The images included in this exhibition by Cecilia Paredes are reminiscent of surrealist imagery while her use of pattern and color reveal her ties to Peruvian culture and visual vernacular of womanhood.  Paredes composes these photographs by selecting a patterned ground, such as floral wallpaper, and intricately paints her skin to match. Paredes says about her work, “Part of what makes us human is our ability to see beyond the narrow door through which we enter the world—to grow beyond the culture of our birth by recognizing other cultures, other patterns of life. Yet our birth culture is always imprinted upon us; the mystery of identity is never fully resolved. We are always from a time and place to which we can never return”

Makeba “Keebs” Rainey also uses the body, textures, and color to create photographic collages which are printed on fabric.  The piece in this exhibit is titled ‘Souls of Philly: London’ where the artist uses collage and statements from the subjects to share insights into her community with the audience.  Rainey’s creative practice focuses on building community and what that looks like. For her, community is an extension of family. By centering her work around social justice, specifically in regard to Black Americans, community becomes the key to liberation. Her artwork taps into aspects of the Black community, merging the old with the new by re-envisioning the ancestors through new media and creating space for young creatives to build and sustain themselves.

Thank you to gravy. for the content of this post.

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moments

Gail Kolflat, Moments in Place: moments in time, Main Line Art Center

June 14 – July 15, 2019, Main Line Art Center 746 Panmure Road, Haverford, PA 19041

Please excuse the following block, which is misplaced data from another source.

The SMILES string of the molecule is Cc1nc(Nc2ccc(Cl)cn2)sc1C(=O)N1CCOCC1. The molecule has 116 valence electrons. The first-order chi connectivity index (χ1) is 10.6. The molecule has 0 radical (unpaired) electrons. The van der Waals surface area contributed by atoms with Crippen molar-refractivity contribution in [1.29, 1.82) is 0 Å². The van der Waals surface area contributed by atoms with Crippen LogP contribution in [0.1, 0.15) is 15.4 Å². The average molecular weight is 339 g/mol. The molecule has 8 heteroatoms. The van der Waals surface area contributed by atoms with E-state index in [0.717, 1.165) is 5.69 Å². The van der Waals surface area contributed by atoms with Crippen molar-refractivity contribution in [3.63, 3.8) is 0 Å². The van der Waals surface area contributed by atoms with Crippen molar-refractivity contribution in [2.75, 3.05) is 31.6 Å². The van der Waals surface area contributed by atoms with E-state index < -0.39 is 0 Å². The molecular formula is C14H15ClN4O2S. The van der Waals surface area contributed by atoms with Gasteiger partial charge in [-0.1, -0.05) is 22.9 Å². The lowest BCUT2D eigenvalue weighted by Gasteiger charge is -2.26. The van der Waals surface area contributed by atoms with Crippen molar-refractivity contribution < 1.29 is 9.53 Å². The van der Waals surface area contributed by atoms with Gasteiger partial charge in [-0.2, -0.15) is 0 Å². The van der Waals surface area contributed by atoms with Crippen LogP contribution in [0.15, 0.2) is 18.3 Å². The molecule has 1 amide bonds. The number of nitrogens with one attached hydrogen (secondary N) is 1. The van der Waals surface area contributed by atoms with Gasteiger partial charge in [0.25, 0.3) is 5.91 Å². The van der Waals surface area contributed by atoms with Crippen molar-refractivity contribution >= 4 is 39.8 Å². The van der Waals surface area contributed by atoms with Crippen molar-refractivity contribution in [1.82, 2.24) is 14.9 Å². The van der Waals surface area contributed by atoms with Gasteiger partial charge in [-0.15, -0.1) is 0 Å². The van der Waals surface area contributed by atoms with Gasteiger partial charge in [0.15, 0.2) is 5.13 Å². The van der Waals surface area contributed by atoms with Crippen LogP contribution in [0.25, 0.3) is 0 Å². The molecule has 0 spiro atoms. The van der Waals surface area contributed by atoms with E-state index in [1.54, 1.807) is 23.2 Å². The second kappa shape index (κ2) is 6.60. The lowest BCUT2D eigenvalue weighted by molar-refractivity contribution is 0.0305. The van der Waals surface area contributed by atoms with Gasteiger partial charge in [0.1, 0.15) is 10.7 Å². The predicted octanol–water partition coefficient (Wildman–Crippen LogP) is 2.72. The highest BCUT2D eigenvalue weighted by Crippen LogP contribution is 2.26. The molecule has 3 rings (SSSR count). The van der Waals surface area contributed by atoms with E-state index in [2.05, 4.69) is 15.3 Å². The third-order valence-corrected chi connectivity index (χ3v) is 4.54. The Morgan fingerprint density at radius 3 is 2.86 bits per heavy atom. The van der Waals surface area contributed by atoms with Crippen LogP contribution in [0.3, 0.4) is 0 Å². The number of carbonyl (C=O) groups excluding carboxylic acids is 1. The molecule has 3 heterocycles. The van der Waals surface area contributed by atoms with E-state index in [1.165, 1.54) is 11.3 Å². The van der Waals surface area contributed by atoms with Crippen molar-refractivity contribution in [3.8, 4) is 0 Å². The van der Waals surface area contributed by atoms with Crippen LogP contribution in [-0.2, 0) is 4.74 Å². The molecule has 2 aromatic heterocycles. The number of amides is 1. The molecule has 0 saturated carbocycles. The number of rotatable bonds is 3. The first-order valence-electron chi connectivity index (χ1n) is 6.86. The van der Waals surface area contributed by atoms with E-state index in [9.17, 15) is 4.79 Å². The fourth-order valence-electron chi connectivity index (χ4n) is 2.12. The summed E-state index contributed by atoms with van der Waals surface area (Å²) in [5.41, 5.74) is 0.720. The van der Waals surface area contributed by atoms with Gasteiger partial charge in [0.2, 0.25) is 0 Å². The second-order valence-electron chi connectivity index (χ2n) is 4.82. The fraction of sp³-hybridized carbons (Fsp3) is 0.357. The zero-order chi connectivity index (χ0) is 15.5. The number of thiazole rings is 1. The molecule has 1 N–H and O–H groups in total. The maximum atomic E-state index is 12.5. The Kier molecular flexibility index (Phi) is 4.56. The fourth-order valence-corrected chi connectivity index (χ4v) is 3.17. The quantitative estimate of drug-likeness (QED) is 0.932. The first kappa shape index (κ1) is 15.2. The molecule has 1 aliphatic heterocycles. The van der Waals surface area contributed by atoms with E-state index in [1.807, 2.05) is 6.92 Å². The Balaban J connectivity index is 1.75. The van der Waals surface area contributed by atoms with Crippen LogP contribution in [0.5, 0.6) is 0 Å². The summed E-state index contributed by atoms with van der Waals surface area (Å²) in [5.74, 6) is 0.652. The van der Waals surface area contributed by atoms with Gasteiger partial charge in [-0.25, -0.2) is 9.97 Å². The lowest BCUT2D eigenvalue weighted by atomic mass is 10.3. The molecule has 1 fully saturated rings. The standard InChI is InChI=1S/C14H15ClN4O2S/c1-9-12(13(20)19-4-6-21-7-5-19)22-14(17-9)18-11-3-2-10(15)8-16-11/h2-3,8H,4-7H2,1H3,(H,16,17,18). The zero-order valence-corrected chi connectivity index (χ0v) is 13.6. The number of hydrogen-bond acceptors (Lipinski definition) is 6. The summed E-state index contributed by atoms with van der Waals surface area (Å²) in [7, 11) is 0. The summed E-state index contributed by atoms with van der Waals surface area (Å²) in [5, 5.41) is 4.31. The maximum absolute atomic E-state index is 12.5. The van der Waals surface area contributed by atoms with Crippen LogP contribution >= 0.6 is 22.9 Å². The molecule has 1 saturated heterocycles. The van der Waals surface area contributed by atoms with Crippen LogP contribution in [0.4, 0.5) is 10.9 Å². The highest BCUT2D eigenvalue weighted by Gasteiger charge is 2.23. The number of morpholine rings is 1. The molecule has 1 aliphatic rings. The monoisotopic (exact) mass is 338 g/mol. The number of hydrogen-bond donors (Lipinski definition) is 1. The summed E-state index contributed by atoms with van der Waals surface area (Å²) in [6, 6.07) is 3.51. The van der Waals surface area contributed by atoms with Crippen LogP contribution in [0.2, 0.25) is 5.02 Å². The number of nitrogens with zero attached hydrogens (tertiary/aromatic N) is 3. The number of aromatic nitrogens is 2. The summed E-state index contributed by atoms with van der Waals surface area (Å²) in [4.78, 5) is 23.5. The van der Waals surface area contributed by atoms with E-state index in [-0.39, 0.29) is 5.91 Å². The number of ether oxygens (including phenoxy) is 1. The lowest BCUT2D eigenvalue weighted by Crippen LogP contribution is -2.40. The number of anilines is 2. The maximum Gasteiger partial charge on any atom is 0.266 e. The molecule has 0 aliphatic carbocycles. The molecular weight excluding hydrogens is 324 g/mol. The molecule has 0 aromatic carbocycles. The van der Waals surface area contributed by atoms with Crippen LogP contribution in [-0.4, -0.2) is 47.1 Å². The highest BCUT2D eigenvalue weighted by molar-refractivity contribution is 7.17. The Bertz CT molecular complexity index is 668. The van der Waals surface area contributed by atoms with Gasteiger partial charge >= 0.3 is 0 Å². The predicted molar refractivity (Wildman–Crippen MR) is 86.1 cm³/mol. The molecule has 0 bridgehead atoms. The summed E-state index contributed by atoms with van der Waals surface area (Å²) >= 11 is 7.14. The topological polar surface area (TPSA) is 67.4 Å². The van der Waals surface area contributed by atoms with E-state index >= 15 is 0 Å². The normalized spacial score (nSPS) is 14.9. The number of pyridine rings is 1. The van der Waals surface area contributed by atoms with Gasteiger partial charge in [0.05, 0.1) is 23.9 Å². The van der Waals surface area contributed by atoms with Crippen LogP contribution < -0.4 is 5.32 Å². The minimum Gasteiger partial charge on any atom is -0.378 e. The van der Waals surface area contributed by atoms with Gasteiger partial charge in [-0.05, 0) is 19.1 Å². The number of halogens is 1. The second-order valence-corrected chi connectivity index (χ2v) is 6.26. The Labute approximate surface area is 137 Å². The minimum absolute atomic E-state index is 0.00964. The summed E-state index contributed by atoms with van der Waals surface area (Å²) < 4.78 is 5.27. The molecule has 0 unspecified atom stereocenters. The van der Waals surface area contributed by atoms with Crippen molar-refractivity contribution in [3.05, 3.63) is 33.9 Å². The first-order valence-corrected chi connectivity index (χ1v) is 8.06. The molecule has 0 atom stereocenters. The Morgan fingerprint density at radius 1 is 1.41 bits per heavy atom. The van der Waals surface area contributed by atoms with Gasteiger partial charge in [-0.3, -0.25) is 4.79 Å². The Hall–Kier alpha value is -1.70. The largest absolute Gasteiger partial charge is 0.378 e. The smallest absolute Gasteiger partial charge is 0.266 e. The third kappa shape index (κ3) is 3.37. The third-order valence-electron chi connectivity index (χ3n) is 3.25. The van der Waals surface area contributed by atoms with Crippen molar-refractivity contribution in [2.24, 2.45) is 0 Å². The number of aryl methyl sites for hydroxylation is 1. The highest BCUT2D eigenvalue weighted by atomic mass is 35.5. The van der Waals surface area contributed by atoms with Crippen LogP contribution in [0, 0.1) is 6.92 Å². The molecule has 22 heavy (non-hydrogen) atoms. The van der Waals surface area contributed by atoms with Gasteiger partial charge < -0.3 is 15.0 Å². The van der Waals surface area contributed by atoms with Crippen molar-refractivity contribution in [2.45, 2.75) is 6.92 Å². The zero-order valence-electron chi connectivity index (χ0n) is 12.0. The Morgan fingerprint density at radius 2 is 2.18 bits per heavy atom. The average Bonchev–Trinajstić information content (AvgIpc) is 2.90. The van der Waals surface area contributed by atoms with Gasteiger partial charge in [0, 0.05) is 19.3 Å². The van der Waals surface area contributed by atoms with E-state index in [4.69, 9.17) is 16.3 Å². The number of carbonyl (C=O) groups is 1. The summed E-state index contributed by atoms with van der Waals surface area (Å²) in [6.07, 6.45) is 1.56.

Monday – Thursday 9am-9pm Friday – Sunday 9am-5pm.


Suitable Arrangements: time and place, Gail Kolflat, 38 x 48 inches oil/acrylic


Reminiscent of a shadow box with 4 overlapping layers, beyond the pink liatris and blue hydrangea in the foreground, this painting presents a couple of women actively engaged in floral design activity and conversation during an evening session of flower arranging. Behind them a woman works on her creation, and in the distance through the window, cars are parked under a darkening sky – the mode of transportation for the aficionados.

Melding The Collegiate: lessons learned, Gail Kolflat, 46 x 40 inches oil / acrylic


College life! Students between classes mingle and walk on campus grounds, with a stately school building behind them. In this painting, there’s a clear dialogue between abstract and representational elements, forming the body of the composition.


Life and the Progression of Human Bonds : birth and demise, diptych 38 x 96 inches (when flat) oil/acrylic, Gail Kolflat


This is a poignant painting that highlights the maternal bond of a mother and her new daughter, and the daughter’s compassion and sorrow after the death of her mother years later. Raw human emotions transpired from two of life’s most significant events, combine and contrast making this a powerful piece.

Exciting colors and engaging themes draw viewers into the vibrant paintings of regional artist Gail Kolflat. Eye-catching, and invigorating, this one-person exhibition touches on themes of social commentary, with an emphasis on compositions featuring people involved in assorted activities and events, such as: a concert in a park, a flower arrangement class, commuters on a train, students at a university, or a lakeside interlude. Kolflat’s interpretation of Americana and genre painting is contemporary, and uniquely fresh, with distinctive hues and a stylish manner of presentation. A number of works are multi-panel, large format compositions and several have irregular shaped borders. All are painted in oil and acrylic on canvas.

“In a sense these works portray America in positive and refreshing tones that are so rare in contemporary art. It’s America at play, and it is a significant facet of our culture as is violence and drug abuse. Kolflat’s work stands alongside those artists who came before who have portrayed a segment of a population, one that describes a particular time and place. Like Impressionists with their sun dazzled boating scenes and picnics, Kolflat’s people at play describe an innocence in America that still exists.” Marilyn J Fox

Gail Kolflat is a notable east coast artist, who returned to the exhibition arena in 2013 after taking a fifteen year break while raising her daughters. She has long, strong exhibition history, and currently serves as the Membership Chairperson for the New York City Chapter of the Women’s Caucus for Art.